Plain porridge is a fantastic energy food, but adding maple syrup or opting for instant flavoured packages means loads of added sugar—and, consequently, a quick blood sugar spike and energy-sucking crash later, says Dr Michelle Babb, author of Anti-Inflammatory Eating Made Easy. In fact, just one-quarter cup of maple syrup—easy to drizzle even if you think you have a light hand—packs a whopping 50 grams of sugar.
Power up: Stick with oatmeal, but top your bowl with energy-sustaining fixings like nut butter, chopped nuts, or chia seeds. "These contain protein and healthy fats to minimize your body's blood sugar response," says Babb.
The problem with nuts: They're easy to overeat, which, in turn, can leave you dragging, says Babb. That's because nuts are high in fat, some of which is good for you, but too much will end up taxing your digestion and may even boost hormones that contribute to sleepiness. (Check out 3 more downsides to eating too many nuts here.)
Power up: Divvy up one-quarter cup servings of nuts into snack-size bags so you don't overeat. Better yet, pair nuts with an apple for a dose of fibre to help fill you up without all the extra fat and calories.
FAT-FREE FLAVOURED YOGHURT
Not all yogurt is created equal. In fact, a 180ml container of fat-free strawberry yoghurt from a well-known organic brand packs an insane 35 grams of sugar—that's way more than a Snickers bar. Crash city!
Power up: Opt for plain Greek yoghurt and top it with berries and nuts. Greek yoghurt packs twice the blood sugar-stabilizing protein of regular yogurt, and high-fibre berries deliver a dose of sweetness without the crash.
RELATED: This Is The Best Yoghurt For You
Just because you see "veggie" is in the name, don't assume you're getting a daily hit of greens. These salty, crunchy, ultra-processed sticks are often made primarily from potato starch, a refined carb that will leave you feeling lethargic if you overdo it, says Babb.
Power up: Make your own veggie chips or fries using fresh kale, sweet potatoes, or beets. Too much work? You can also go old school and pack raw carrots with hummus for a traditional snack that packs energy-sustaining protein and fiber.
Research shows that wine before bed messes with your sleep cycle and can cause next-day grogginess. Even though a glass or two can cause you to fall asleep faster, your snooze time is often short-lived, lasting just a few hours before you wake up tossing and turning. Plus, alcohol is dehydrating, which can cause fatigue and mess with focus.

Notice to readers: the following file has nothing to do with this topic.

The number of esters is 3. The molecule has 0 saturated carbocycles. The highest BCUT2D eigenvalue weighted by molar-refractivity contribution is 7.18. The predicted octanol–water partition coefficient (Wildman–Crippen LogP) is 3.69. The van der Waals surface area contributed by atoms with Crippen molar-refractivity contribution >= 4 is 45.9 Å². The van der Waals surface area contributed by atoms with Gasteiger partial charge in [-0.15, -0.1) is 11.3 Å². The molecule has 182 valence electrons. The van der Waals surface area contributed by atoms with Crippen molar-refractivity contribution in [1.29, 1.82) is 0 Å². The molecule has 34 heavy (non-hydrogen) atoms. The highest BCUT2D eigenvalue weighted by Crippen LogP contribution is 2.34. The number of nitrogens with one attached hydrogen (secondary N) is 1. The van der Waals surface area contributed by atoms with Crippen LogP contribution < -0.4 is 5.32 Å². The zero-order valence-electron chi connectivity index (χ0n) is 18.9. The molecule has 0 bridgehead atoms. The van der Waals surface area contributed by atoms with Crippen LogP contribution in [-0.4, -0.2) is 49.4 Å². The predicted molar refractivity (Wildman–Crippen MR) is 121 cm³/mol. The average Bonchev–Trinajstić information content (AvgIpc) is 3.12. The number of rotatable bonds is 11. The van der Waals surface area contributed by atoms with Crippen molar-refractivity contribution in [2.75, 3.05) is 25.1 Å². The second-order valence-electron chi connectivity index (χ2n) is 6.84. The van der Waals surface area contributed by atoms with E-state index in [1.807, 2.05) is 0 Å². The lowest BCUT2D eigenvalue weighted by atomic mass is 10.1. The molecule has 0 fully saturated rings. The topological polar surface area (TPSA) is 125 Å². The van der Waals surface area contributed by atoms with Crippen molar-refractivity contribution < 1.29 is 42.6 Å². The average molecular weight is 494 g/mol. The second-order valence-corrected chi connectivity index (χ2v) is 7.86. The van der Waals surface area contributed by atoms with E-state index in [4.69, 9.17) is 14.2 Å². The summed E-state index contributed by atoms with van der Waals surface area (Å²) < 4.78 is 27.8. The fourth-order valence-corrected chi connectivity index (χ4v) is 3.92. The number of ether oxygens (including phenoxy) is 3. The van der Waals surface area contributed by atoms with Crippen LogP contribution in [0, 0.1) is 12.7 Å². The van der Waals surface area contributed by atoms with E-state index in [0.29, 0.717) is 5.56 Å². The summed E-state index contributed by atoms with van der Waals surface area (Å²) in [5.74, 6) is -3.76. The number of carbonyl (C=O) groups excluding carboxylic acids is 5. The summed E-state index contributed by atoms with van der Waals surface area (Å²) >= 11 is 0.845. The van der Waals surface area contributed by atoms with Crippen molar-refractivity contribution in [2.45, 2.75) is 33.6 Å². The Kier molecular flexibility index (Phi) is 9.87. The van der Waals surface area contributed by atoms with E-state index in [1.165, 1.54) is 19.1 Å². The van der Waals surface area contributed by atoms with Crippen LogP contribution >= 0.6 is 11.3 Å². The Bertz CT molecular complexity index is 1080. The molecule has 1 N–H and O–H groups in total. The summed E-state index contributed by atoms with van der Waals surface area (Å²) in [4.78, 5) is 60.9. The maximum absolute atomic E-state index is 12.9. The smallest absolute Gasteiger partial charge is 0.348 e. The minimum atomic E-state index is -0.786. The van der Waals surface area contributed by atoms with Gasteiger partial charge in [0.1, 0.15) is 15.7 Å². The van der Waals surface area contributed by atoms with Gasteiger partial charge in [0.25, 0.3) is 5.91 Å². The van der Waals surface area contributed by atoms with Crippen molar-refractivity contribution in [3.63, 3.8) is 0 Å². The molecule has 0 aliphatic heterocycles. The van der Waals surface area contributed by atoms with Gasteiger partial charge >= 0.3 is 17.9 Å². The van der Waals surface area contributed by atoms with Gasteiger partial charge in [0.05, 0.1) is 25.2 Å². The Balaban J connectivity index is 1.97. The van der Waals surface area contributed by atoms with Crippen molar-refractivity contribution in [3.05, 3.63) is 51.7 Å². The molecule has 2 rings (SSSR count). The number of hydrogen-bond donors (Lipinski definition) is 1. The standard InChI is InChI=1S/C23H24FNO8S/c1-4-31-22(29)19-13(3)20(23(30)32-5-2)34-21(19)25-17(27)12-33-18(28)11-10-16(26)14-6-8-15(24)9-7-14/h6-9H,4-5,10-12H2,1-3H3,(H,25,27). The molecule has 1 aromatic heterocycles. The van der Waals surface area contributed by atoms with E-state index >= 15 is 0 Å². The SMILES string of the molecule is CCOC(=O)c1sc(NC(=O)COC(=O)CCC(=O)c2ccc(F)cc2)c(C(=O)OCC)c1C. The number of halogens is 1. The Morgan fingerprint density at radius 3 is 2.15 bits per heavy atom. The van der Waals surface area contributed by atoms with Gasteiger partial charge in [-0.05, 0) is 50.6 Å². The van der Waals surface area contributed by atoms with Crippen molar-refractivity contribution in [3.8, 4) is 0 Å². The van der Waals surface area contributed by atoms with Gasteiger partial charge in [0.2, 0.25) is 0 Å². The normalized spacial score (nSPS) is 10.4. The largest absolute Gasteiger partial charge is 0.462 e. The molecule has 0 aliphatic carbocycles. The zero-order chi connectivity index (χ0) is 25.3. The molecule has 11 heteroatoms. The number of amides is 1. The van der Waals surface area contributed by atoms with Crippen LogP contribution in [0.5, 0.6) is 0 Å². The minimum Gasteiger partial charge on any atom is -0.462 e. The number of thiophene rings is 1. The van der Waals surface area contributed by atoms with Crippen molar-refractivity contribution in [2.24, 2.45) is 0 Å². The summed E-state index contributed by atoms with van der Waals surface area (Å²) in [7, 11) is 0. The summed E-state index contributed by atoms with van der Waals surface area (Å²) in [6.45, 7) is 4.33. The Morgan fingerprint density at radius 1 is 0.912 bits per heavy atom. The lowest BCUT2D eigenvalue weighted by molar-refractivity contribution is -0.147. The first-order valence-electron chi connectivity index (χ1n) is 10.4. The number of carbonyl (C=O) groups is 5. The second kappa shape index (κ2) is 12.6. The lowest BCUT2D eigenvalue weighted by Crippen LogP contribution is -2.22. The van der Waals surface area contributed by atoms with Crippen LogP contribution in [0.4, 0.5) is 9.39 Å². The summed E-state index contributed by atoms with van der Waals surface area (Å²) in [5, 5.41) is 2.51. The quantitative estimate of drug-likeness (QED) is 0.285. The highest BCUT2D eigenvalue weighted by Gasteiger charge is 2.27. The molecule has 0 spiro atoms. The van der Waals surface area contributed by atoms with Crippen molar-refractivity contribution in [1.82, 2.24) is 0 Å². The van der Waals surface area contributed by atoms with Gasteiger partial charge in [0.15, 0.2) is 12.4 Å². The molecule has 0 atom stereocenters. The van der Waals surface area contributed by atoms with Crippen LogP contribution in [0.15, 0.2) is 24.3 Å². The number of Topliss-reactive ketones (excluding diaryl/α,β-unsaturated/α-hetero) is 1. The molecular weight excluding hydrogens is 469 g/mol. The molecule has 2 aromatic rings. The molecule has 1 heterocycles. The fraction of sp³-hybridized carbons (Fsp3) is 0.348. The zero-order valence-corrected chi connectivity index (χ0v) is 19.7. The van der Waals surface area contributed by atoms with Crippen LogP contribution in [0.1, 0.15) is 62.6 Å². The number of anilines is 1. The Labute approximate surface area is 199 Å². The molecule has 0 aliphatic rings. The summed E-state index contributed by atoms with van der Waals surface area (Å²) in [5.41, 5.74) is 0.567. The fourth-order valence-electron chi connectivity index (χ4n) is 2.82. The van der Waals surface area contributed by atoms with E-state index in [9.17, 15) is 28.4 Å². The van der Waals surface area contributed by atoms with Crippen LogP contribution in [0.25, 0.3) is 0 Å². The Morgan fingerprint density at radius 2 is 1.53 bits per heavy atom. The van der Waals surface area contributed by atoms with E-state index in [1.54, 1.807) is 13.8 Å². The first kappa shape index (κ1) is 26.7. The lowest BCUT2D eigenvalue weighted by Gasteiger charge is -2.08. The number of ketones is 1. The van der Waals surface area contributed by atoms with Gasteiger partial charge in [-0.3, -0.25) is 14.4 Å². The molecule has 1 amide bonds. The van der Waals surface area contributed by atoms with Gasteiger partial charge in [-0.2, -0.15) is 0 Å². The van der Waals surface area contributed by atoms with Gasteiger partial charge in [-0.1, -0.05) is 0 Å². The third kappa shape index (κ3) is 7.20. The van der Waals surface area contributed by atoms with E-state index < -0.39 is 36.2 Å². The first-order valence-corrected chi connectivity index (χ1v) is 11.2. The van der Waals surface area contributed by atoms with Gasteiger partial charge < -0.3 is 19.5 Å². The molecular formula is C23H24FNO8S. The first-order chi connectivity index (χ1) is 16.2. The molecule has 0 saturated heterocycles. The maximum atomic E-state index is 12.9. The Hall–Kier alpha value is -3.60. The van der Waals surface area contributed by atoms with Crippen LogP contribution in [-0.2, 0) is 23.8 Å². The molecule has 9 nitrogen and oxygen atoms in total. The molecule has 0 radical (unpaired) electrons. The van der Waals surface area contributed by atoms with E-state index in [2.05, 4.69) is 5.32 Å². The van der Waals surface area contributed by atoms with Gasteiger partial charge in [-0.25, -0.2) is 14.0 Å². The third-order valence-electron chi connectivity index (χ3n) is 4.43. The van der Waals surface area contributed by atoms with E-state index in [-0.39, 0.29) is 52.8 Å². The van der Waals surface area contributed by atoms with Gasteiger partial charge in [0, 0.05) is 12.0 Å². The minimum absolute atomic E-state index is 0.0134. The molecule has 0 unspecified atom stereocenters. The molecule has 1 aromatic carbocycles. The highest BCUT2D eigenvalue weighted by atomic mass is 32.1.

Power up: Skip the nightcap, or have your last drink two to three hours before bed. Wine with lunch or dinner is a better bet—and don't forget to toss back a glass of water for every drink you have.
If you have sleep problems, you may want to consider tweaking your coffee habit and have your first cup later in the morning after levels of the stress hormone cortisol, typically higher when you wake up, begin to stabilize. And don't even think about having a cuppa after 3 p.m.: Research shows that consuming caffeine less than six hours before bed can cause you to lose an hour or more of quality sleep.
Power up: Drink your morning brew between 10 a.m. and 12 p.m. for an optimal energy boost—that's when cortisol levels naturally start to taper, so you'll truly benefit from the caffeine boost. And cut yourself off around 3 p.m., or approximately six hours before you hit the sack.
Don't be fooled by store-bought fruit smoothies: they are a ticking sugar bomb in disguise with sometimes over 50 grams of the sweet stuff and not enough fat, protein, or fibre to keep your engine revved. You can do as much damage at home, too, if you're forgetting to add a source of protein or fat to your homemade blend.
Power up: Make your own smoothies from fruit and/or veggies, but always include a source of protein and/or a healthy fat like nut butter or avocado.
Sure, they may be packed with vitamins and minerals, but energy bars are often loaded with sweeteners that can cause drastic fluctuations in energy levels, especially if you're eating them as a snack and not to power through a workout. In fact, the first ingredient in one very well known energy bar is brown rice syrup. "These are pretty much going to behave like candy bars in your body," says Babb.
Power up: Opt for energy bars made from real food. The shorter and more recognisable the ingredient list is on a bar, the better. Also, make sure sugar or another sweetener isn't the first thing listed, and opt for bars with a decent amount of fibre and protein.